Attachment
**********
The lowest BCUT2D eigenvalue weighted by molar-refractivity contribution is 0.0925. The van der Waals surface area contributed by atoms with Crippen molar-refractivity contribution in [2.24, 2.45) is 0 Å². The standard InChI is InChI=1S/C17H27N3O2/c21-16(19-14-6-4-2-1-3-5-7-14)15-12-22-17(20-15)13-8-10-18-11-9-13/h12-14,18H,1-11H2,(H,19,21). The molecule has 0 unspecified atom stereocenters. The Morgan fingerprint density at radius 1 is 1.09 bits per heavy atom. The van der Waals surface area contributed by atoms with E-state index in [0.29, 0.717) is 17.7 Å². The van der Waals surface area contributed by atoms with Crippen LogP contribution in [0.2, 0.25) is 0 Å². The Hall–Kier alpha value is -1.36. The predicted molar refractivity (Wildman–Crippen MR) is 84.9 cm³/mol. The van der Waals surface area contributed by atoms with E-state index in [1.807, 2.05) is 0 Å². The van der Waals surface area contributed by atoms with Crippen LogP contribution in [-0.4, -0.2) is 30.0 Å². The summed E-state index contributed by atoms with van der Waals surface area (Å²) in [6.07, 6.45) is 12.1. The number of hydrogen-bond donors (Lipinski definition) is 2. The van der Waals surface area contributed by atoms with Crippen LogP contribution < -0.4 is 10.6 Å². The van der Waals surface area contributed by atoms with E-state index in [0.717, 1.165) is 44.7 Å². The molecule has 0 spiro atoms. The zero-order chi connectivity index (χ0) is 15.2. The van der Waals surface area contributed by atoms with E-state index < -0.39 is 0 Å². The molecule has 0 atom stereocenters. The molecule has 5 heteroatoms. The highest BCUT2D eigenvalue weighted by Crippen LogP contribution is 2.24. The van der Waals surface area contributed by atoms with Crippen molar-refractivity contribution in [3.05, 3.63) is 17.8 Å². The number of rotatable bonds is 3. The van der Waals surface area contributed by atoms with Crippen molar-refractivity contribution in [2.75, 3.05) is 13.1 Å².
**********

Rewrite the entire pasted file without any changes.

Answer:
The lowest BCUT2D eigenvalue weighted by molar-refractivity contribution is 0.0925. The van der Waals surface area contributed by atoms with Crippen molar-refractivity contribution in [2.24, 2.45) is 0 Å². The standard InChI is InChI=1S/C17H27N3O2/c21-16(19-14-6-4-2-1-3-5-7-14)15-12-22-17(20-15)13-8-10-18-11-9-13/h12-14,18H,1-11H2,(H,19,21). The molecule has 0 unspecified atom stereocenters. The Morgan fingerprint density at radius 1 is 1.09 bits per heavy atom. The van der Waals surface area contributed by atoms with E-state index in [0.29, 0.717) is 17.7 Å². The van der Waals surface area contributed by atoms with Crippen LogP contribution in [0.2, 0.25) is 0 Å². The Hall–Kier alpha value is -1.36. The predicted molar refractivity (Wildman–Crippen MR) is 84.9 cm³/mol. The van der Waals surface area contributed by atoms with E-state index in [1.807, 2.05) is 0 Å². The van der Waals surface area contributed by atoms with Crippen LogP contribution in [-0.4, -0.2) is 30.0 Å². The summed E-state index contributed by atoms with van der Waals surface area (Å²) in [6.07, 6.45) is 12.1. The number of hydrogen-bond donors (Lipinski definition) is 2. The van der Waals surface area contributed by atoms with Crippen LogP contribution < -0.4 is 10.6 Å². The van der Waals surface area contributed by atoms with E-state index in [0.717, 1.165) is 44.7 Å². The molecule has 0 spiro atoms. The zero-order chi connectivity index (χ0) is 15.2. The van der Waals surface area contributed by atoms with E-state index < -0.39 is 0 Å². The molecule has 0 atom stereocenters. The molecule has 5 heteroatoms. The highest BCUT2D eigenvalue weighted by Crippen LogP contribution is 2.24. The van der Waals surface area contributed by atoms with Crippen molar-refractivity contribution in [3.05, 3.63) is 17.8 Å². The number of rotatable bonds is 3. The van der Waals surface area contributed by atoms with Crippen molar-refractivity contribution in [2.75, 3.05) is 13.1 Å².